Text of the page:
Laor, who also helped develop the KVM hypervisor, says lower-level languages in general are better for developing system software and databases. He points out that software giant Oracle, which controls Java, opted to write its eponymous database in C. IBM‘s DB2 was written in a combination of C and C++, he pointed out. “Even Mongo is written in C++,” he said.
By essentially rewriting Cassandra in C++ and avoiding the garbage collection associated with JVM, ScyllaDB is able to achieve orders-of-magnitude performance gains over Cassandra, Laor claimed.
“If you run Cassandra, then you need to reserve some amount [of memory] for Java,” he tells Datanami. “And you also need to reserve additional amounts for off-heap data structures that are too heavy for Java too handle. And you also need to preserve enough memory for the Linux page cache to cache to disk. Forget about performance — just to tune it, it’s a nightmare.”
ScyllaDB was developed using C++ version 17. “It’s the latest and greatest of C++, the cutting edge,” Laor says. “It allows us to use really fancy language options, but it’s also complex, so there’s a big learning curve…even the time it takes you to compile the database is very long.”
However, there are downsides to developing a database in C++, Laor admits. For starters, the increased complexity of the C++ source code means fewer developers will be able to contribute to the ScyllaDB project, which is open source. Plus, for some developers, letting the JVM handle memory gives them more time to develop better algorithms, which may be a good tradeoff.
The real-time stream analytics platform SQLstream was also developed in C++. “Not only do you get better performance from the code, but even more importantly, it’s the lack of garbage collection,” SQLstream CEO and founder Damian Black told Datanami last year.
Managing the memory itself gives SQLstream a 5x performance boost over Java, Black says. “Not only that, we have lock-free execution, which is not easy to do,” he continued. “It’s a trendy thing but it’s really hard to do. You have to have a true declarative system, which we do have. We don’t transact any of the input streams or data or window objects, unlike almost any of the other streaming platforms.”
Since Apache Hadoop was written in Java, the developers at Hortonworks use Java for many of the sub-projects and other open source products that make up the Hortonworks Data Platform (HDP). It also programs in Java for Hortonworks Data Flow (HDF), which is based on the Java-based Apache NiFi. But for IoT apps, NiFi has a secret weapon: C++.
“NiFi has a pretty cool thing called MiniFi,” Hortonworks co-founder and Chief Product Officer Arun Murthy told Datanami last year. “It’s C++ driver you throw on cellphone or a security camera. So you can collect data from IoT-ish devices, all the way [out on the edge], secured and encrypted, and move it to your enterprise data center.”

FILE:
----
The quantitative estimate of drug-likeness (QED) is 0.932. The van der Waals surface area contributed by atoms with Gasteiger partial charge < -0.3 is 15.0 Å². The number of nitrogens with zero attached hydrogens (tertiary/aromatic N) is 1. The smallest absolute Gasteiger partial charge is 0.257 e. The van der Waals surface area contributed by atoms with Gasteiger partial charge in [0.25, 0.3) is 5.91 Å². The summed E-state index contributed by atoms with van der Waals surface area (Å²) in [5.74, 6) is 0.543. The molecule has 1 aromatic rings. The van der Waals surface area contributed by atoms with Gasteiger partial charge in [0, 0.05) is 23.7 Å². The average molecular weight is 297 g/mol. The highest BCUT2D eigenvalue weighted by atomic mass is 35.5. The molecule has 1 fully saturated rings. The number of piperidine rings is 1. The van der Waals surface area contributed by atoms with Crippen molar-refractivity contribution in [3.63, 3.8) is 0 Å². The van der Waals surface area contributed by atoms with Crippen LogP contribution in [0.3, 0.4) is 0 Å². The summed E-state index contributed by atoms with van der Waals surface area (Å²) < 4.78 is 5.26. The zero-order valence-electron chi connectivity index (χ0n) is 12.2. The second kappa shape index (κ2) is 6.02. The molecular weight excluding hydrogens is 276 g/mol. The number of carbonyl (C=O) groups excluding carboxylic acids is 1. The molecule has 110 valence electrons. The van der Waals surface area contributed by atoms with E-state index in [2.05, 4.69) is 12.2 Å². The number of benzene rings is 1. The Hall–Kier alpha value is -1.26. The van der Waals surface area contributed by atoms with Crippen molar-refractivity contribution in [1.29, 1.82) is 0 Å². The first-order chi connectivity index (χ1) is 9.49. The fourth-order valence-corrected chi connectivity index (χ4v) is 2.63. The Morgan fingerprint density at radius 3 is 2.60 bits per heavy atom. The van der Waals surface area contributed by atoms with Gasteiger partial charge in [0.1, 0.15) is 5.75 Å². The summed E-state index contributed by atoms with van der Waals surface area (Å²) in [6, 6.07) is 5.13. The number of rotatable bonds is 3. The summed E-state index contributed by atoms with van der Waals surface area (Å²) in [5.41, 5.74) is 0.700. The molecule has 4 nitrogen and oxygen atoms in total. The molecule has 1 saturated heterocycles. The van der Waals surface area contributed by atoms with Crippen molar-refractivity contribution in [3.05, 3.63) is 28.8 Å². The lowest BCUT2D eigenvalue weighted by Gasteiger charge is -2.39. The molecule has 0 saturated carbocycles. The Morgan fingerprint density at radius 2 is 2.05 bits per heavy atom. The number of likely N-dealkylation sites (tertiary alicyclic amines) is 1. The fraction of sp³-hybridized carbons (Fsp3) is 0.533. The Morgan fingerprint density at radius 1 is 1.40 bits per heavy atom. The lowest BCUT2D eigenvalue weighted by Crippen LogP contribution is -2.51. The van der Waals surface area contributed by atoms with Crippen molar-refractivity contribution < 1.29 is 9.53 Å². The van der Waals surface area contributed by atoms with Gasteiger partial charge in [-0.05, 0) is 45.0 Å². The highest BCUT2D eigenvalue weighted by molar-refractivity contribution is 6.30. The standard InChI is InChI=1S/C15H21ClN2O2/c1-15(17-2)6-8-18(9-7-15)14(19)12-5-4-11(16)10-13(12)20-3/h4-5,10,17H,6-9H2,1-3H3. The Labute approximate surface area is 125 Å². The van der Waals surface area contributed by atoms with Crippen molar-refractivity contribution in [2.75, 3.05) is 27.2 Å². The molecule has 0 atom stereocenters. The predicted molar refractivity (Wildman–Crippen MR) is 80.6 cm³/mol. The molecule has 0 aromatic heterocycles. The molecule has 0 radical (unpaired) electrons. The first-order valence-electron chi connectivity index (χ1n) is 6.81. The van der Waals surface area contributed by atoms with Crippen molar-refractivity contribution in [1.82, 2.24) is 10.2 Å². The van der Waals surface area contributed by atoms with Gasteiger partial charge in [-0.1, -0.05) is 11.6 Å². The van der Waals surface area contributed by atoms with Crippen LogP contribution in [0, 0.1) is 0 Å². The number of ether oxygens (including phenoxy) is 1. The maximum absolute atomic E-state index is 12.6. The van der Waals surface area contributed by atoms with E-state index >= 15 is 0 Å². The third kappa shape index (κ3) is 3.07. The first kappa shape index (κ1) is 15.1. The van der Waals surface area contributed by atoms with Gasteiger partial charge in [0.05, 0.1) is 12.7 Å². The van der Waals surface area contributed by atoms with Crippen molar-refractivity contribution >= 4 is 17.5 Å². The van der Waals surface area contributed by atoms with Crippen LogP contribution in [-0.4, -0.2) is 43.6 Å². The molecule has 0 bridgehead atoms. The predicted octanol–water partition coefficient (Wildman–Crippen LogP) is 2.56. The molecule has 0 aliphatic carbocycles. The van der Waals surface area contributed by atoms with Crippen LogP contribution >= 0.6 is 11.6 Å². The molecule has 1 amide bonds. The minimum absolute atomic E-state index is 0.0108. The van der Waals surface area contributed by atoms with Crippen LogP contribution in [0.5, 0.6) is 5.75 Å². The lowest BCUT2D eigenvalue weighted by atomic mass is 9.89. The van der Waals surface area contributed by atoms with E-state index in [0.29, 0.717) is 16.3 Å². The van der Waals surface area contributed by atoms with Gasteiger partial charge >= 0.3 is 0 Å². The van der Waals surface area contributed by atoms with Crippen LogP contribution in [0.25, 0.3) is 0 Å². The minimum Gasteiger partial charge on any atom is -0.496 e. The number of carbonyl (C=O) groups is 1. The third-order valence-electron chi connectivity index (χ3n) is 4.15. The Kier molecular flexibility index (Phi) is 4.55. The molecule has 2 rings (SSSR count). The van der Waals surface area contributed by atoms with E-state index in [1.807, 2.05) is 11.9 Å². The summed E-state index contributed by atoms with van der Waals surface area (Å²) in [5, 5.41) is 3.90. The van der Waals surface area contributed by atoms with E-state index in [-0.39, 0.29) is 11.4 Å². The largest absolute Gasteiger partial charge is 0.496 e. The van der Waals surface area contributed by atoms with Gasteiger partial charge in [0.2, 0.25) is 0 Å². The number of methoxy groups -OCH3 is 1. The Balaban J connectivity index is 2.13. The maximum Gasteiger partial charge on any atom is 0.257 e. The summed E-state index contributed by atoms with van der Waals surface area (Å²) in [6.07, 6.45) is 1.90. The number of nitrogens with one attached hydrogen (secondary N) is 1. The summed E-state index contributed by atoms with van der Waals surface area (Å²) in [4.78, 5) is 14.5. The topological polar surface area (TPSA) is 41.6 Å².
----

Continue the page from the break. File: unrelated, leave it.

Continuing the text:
Another streaming product based on C++ is the Concord framework that came out of the ad tech world. When YieldMo had trouble getting Apache Storm (developed in Java and a JVM-compliant language called Clojure) to scale, a group of developers at the company, including Shinji Kim, decided to build their own real-time streaming system based on the MillWheel paper from Google.
The resulting Concord product – which was acquired last fall by Akamai Technologies – was written in C++ and implemented on the Mesos resource scheduler. “If you run that on Hadoop MapReduce jobs, if something fails, it definitely can cause a certain behavior, like cascading failure or a cluster-wide failure if one of your jobs doesn’t run well,” Kim told Datanami. “Or there could be an issue with the JVM where if you get high influx of traffic all of a sudden, if a GC [garbage collection] kicks in… there’s a lot of computations that you need get right.”
Before it was acquired by Apple two years ago, Turi (formerly GraphLab and Dato) developed a popular machine learning framework that included graph algorithms. While the framework as a whole was open source and has Python APIs for data scientists to develop in, the underlying machine learning engine, based in C++, remained proprietary. There was good reason for that, as Turi’s Rajat Arya explained.
“Most academic papers and almost all vendors are talking about how long to train a model,” Arya told Datanami. “It turns out you really care about how long it takes to score a model or get a prediction. The real time prediction is what’s important because that’s what’s driving the business.”
By writing the engine in C++, Turi could be ensured a certain level of performance. “Open source is a great teaching tool. It gets a lot more people plugged in,” Arya said. “But the ability to get something done in a week is much more important. Open source can’t fill that gap.”